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This startup claims to have unlocked the secret to speedy CPUs

As technology grows more advanced, there is only so much more that manufacturers can do in order to up the ante without running into massive issues like overheating, increased power consumption, and even just the sheer size of high-end chiplets. Lightmatter, a startup, claims to have found a solution.

Through the use of photonics instead of electrical wires, Lightmatter could potentially get rid of bottlenecks and allow for the creation of even more powerful chiplets. This might be the secret to the creation of some of the best CPUs in the future.

Lightmatter's Passage interconnect.
Lightmatter

Some chiplet technologies, such as Intel’s Foveros 3D, allow for pairing multiple chips in the same substrate. These chiplets then have to be connected through the use of electrical wires. However, this results in flying electrons that then cause higher temperatures and consume more power. However, Lightmatter is approaching this in an entirely different way by replacing the wiring with photonics. The startup described its findings during Hot Chips 2022.

Electricity is quick, but light is faster. To make it work, Lightmatter introduced Passage, a “wafer-scale, programmable photonic interconnect.” Through the use of Passage, Lightmatter wants to interconnect different chips with nanophotonic wave guides instead of electrical wiring. The interconnected chiplets could include CPUs, GPUs, memory chips, or ASICs.

“Passage is diced from a 300mm Silicon Photonics wafer that includes lasers, optical modulators, photo detectors, and transistors all side-by-side integrated in the platform,” said Nicholas Harris, the founder and CEO of Lightmatter. “Because Passage has integrated lasers and transistors, the co-packaged chips don’t have to deal with any of the complexity of the transmit, receive, or circuit switching photonics elements.”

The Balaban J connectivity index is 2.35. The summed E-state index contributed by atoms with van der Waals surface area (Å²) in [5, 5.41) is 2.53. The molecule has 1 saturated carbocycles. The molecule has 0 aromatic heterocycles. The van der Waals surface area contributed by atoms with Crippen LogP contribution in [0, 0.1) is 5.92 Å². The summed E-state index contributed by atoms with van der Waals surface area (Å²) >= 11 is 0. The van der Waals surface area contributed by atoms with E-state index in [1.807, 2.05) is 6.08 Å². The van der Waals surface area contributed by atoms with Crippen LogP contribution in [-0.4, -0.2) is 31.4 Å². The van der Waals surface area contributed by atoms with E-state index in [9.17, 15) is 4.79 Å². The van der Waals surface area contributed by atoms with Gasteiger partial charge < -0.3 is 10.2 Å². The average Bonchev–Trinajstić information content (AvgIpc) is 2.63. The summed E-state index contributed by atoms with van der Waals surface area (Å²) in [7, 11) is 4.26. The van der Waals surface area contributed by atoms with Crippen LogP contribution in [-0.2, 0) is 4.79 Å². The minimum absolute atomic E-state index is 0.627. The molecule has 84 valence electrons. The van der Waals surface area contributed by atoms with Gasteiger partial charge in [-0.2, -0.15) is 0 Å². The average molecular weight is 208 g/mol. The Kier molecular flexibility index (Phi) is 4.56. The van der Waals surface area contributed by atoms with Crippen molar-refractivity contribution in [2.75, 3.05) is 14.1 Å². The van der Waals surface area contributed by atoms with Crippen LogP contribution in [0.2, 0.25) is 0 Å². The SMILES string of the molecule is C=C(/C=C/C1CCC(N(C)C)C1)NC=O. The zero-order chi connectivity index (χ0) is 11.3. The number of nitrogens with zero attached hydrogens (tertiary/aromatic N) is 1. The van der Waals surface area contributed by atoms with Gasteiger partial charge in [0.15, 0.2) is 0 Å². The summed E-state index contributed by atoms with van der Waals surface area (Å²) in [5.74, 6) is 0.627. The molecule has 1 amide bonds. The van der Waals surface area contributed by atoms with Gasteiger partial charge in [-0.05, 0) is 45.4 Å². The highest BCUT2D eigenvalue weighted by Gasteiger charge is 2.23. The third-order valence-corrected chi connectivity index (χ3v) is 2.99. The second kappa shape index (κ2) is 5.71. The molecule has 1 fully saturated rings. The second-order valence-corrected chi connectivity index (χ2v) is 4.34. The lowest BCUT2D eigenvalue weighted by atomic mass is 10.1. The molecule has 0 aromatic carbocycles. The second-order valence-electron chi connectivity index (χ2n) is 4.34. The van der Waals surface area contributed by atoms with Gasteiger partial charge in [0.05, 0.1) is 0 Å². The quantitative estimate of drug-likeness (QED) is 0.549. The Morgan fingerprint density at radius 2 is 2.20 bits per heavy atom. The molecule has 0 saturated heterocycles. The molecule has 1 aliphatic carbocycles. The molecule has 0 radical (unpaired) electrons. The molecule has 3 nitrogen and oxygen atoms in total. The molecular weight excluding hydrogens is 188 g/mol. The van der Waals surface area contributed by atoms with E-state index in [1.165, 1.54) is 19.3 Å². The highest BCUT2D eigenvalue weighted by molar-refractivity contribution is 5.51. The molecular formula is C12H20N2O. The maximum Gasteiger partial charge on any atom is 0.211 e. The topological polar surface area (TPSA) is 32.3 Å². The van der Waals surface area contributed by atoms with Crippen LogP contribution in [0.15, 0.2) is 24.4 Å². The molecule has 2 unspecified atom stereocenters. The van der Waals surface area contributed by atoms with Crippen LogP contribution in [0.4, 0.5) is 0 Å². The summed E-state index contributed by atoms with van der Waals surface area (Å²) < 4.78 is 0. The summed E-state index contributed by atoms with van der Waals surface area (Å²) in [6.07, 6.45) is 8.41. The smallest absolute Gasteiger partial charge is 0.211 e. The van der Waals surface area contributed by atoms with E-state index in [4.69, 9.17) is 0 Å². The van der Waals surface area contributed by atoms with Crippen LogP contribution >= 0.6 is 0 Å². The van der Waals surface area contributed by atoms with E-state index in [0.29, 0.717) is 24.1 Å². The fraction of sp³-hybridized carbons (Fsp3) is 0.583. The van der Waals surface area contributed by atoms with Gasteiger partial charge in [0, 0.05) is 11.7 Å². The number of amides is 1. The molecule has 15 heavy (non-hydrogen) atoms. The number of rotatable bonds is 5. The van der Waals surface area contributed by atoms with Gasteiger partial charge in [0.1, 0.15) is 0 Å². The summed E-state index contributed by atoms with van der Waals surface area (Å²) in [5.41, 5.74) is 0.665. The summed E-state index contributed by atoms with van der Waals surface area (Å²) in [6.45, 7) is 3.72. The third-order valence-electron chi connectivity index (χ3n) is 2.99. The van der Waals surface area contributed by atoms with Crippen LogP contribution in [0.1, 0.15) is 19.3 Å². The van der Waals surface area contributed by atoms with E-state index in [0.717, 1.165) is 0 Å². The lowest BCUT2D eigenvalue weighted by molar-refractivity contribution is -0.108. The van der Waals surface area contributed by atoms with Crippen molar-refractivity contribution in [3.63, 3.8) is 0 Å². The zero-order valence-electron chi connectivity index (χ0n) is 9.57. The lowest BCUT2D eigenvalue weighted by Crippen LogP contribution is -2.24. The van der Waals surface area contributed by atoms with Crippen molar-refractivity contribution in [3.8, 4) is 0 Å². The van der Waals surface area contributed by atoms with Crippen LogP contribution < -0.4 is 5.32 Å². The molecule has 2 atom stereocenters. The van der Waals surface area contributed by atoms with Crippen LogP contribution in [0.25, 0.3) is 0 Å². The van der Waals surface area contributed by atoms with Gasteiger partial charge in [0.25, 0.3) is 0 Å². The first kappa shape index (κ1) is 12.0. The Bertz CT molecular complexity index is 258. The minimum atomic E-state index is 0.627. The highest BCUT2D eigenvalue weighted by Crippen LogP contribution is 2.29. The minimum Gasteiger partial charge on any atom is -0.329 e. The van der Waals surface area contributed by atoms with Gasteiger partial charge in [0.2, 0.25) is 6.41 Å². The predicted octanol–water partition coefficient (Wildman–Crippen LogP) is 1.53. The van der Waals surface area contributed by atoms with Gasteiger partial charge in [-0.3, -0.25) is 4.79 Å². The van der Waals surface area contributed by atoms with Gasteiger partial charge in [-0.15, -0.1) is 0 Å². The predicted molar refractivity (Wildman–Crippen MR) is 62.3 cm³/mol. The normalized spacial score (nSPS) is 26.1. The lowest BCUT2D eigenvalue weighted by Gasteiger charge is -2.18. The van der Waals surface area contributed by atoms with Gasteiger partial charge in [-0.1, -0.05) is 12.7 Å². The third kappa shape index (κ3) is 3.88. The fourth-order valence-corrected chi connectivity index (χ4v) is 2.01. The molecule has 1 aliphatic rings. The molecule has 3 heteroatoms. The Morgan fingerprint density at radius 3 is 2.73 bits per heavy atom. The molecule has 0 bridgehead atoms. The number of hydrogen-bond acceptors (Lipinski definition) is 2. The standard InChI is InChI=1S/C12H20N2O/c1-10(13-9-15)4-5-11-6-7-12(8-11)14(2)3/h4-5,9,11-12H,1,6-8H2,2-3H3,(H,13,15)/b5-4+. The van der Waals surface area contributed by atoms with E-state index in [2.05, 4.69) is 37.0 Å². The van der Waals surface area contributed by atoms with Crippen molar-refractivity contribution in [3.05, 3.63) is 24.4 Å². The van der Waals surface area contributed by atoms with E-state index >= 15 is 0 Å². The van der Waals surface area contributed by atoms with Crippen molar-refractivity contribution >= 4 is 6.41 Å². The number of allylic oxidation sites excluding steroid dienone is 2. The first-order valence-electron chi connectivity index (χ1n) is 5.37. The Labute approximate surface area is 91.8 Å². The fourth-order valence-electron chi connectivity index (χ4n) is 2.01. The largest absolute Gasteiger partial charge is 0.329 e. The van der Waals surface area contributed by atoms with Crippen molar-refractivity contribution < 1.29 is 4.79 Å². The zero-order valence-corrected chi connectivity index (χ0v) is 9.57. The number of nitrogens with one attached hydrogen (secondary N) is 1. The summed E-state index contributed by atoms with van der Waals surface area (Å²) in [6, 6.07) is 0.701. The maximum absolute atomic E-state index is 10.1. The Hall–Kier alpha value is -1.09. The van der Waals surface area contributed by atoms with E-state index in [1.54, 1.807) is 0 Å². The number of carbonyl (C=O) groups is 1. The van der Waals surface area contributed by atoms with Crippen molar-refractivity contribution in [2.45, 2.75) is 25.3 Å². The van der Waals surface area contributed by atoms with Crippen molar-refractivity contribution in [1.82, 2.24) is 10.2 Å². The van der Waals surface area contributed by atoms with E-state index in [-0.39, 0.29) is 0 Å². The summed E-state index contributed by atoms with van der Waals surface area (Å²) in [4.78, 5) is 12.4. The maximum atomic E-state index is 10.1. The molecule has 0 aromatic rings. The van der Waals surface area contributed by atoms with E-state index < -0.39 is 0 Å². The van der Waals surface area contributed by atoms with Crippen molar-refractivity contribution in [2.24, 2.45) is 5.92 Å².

The benefits of using this technology are plentiful, including low signal loss, the ability for each tile to house several different chips, and a massive increase in bandwidth across the board.

Lightmatter teased that Passage allows it to provide up to 96Tbps of bandwidth to each die. Communication between Passage and other systems through fiber arrays maxes out at around 16Tbps. As Tom’s Hardware reports, AMD’s Infinity Fabric peaks at around 800Gbps — that’s a huge difference.

Passage also could prove to be easier to use for manufacturers, replacing proprietary technologies introduced by Intel and AMD. All it takes is to drop the device into a photonics-powered Passage and it will provide an interconnect between them. However, silicon-based transistors will still require electrical communication.

The technology is certainly one way that the future of computing could be achieved, and the potential bandwidth boost is massive. However, Lightmatter is not the only company that explores photonics as a way to battle Moore’s Law, so it remains to be seen whether the giants will turn to it or stick to their own solutions.

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Monica J. White
Monica is a UK-based freelance writer and self-proclaimed geek. A firm believer in the "PC building is just like expensive…
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